Hisham Dafterdar, CPA, PhD
Awqaf Australia Ltd
Awqaf is a faith-based economic sector accounting for a significant share of the Islamic financial system. The Islamic institutions of zakat and waqf are two socio-economic development models having the objective of achieving equitable redistribution of wealth and income. As an act of piety, awqaf provides a connection between religion and economic development. Awqaf operations dovetail into all sectors of the economy and include a wide range of industries including real estate, education, healthcare, social services and recreation. However, in spite of its social and economic importance, this sector remains lacklustre. Financiers divide their world of organisations into public and private sectors. Perhaps the reason for overlooking awqaf lies in the Shariah restrictions on pledging of awqaf assets. Another reason is that awqaf organisations as charitable institutions are perceived to lack the organisational discipline of the corporate world. Hence, it is easy to dismiss awqaf as esoteric, undisciplined and un-entrepreneurial particularly when compared with the high flying private sector.
Awqaf is rich with one of the important factors of production – land, but is short on other factors such as capital and labour. Project funding is a constant quest for awqaf. To date large parcels of awqaf land are undeveloped due to lack of sufficient funds. This calls for a strategic cooperation between awqaf and the private sector which can bring in capital and entrepreneurship. Companies are attracted to awqaf projects because of the business opportunities they represent. A socially connected project generating a cash-flow has a special appeal to the private sector. Companies see these projects as a way of discharging their corporate social responsibility, and making them stand like a good corporate citizen.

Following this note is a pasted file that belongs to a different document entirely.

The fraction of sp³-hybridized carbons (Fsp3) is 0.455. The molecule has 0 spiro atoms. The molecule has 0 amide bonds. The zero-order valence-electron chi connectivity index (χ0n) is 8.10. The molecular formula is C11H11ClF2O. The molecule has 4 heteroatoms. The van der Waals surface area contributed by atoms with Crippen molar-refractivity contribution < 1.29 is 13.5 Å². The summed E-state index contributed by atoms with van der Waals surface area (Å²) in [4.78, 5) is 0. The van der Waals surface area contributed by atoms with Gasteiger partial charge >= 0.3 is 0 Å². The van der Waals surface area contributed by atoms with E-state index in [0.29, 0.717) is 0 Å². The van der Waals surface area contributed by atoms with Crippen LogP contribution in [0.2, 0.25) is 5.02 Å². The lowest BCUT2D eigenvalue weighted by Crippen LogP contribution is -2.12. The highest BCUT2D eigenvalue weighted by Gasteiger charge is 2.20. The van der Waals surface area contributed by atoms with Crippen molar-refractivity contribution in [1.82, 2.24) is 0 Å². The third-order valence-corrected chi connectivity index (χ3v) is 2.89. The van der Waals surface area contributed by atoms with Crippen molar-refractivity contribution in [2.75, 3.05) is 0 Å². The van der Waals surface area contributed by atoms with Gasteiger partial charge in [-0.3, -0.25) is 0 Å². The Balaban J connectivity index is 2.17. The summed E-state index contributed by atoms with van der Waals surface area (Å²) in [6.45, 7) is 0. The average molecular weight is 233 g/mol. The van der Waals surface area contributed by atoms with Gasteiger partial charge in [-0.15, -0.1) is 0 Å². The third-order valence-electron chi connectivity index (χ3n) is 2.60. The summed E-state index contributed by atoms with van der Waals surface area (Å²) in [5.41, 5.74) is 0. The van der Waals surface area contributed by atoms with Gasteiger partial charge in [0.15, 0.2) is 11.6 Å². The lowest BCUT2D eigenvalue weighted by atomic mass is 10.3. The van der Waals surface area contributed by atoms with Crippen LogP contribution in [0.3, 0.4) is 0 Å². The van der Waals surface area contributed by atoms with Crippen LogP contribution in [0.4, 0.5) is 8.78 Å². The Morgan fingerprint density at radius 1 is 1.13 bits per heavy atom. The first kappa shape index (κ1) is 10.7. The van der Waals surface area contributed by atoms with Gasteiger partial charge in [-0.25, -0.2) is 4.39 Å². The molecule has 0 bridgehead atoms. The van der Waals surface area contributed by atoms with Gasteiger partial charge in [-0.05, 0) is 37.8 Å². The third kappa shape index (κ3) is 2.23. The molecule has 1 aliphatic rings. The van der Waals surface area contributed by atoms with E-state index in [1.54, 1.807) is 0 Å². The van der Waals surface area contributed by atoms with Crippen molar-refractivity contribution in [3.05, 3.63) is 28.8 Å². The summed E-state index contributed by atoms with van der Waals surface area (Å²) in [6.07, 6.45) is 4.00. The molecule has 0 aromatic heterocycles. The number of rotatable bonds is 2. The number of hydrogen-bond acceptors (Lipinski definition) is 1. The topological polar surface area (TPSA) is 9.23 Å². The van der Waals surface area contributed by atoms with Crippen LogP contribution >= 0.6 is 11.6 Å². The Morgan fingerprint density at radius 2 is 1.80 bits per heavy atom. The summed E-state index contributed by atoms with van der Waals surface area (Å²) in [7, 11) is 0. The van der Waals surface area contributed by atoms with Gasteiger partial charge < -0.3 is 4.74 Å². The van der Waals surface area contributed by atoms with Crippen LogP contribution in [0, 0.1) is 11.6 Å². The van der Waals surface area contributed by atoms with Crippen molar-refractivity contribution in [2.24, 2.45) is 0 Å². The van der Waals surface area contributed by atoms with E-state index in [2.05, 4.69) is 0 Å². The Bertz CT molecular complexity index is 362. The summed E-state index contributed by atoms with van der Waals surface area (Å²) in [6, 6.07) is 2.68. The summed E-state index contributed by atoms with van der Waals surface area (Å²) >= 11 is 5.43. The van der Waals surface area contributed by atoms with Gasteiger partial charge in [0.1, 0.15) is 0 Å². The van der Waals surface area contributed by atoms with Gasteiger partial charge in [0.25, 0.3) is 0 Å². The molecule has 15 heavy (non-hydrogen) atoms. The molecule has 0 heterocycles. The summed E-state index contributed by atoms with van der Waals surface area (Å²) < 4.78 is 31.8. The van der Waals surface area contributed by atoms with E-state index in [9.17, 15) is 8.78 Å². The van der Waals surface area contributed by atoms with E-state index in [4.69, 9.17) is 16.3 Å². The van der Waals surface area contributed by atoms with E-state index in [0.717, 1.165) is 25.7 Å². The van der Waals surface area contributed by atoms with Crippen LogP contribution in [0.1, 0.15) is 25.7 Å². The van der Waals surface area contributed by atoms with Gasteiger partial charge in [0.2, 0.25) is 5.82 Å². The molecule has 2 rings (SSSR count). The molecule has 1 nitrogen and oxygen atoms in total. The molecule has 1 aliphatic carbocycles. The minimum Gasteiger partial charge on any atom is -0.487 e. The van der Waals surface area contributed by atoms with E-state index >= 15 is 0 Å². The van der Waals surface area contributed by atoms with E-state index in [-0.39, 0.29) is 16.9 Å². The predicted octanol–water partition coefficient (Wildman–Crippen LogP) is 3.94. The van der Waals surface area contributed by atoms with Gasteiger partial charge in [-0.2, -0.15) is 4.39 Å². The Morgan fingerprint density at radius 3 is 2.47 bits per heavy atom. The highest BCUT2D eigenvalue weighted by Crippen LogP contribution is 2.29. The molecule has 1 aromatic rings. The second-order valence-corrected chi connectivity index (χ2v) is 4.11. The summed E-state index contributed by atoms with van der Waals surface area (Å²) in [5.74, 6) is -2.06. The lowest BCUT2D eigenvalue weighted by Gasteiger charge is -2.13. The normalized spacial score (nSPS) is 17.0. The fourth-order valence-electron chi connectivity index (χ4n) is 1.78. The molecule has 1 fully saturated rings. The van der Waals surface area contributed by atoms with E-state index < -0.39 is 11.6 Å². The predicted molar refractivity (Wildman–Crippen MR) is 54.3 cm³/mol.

Awqaf have an important but somewhat perplexing relationship with the private sector. To some degree, this relationship is characterised more by scepticism and indecision. Partnerships between awqaf and the private sector are more like ‘marriages of convenience’ where each party expects the relationship to realise some benefits by leveraging on the other. Led by opportunities and expectations, the relationship between the two varies from adversarial and conflicting to collaborative and conciliatory. Each party has its goals and metrics that drive it. Awqaf’s commercial strategies are more about development and social impact. Business activities are undertaken to support their mission. Awqaf’s ultimate goal is not financial, and making money is more of an outcome than a purpose. Companies, on the other hand, are concerned with maximising profits and increasing shareholders’ values. No matter how socially beneficial a project may be, it will never be considered unless it can be translated into currency and deliver a measurable ROI that can be discussed in the boardroom.
Awqaf private-sector partnerships are not a matter of calling on the private sector to be charitable, and private investors in awqaf projects should not be expected to sacrifice their profit. A company wants to know what the investment is worth and what returns it generates. The elephant in the room is dealing with risk. The potential risks associated with awqaf projects reduce their appeal to the private sector. Awqaf properties cannot be used as collateral, and in the event of a dispute, awqaf may have an edge over the private sector particularly in the area of “business versus charity”. These are areas of concern to companies who may feel that the playing field is tilted in awqaf’s favour.